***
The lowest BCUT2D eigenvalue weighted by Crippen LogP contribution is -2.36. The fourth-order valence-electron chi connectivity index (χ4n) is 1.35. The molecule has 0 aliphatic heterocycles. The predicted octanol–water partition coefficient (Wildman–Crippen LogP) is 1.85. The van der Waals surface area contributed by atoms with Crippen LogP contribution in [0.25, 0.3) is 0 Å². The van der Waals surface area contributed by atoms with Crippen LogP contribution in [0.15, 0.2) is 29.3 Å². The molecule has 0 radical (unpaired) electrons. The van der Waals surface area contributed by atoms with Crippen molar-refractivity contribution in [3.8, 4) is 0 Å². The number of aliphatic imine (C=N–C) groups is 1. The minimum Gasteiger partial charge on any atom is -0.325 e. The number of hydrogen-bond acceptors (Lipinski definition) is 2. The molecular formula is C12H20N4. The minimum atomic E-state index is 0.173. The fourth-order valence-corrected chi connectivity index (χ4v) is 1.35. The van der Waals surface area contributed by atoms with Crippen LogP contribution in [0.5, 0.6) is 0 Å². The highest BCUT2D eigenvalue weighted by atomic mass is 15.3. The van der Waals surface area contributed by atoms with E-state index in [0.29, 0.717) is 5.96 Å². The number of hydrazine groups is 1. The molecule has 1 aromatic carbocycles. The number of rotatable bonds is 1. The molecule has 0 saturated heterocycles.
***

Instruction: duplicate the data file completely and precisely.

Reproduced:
The lowest BCUT2D eigenvalue weighted by Crippen LogP contribution is -2.36. The fourth-order valence-electron chi connectivity index (χ4n) is 1.35. The molecule has 0 aliphatic heterocycles. The predicted octanol–water partition coefficient (Wildman–Crippen LogP) is 1.85. The van der Waals surface area contributed by atoms with Crippen LogP contribution in [0.25, 0.3) is 0 Å². The van der Waals surface area contributed by atoms with Crippen LogP contribution in [0.15, 0.2) is 29.3 Å². The molecule has 0 radical (unpaired) electrons. The van der Waals surface area contributed by atoms with Crippen molar-refractivity contribution in [3.8, 4) is 0 Å². The number of aliphatic imine (C=N–C) groups is 1. The minimum Gasteiger partial charge on any atom is -0.325 e. The number of hydrogen-bond acceptors (Lipinski definition) is 2. The molecular formula is C12H20N4. The minimum atomic E-state index is 0.173. The fourth-order valence-corrected chi connectivity index (χ4v) is 1.35. The van der Waals surface area contributed by atoms with Crippen LogP contribution in [0.5, 0.6) is 0 Å². The highest BCUT2D eigenvalue weighted by atomic mass is 15.3. The van der Waals surface area contributed by atoms with E-state index in [0.29, 0.717) is 5.96 Å². The number of hydrazine groups is 1. The molecule has 1 aromatic carbocycles. The number of rotatable bonds is 1. The molecule has 0 saturated heterocycles.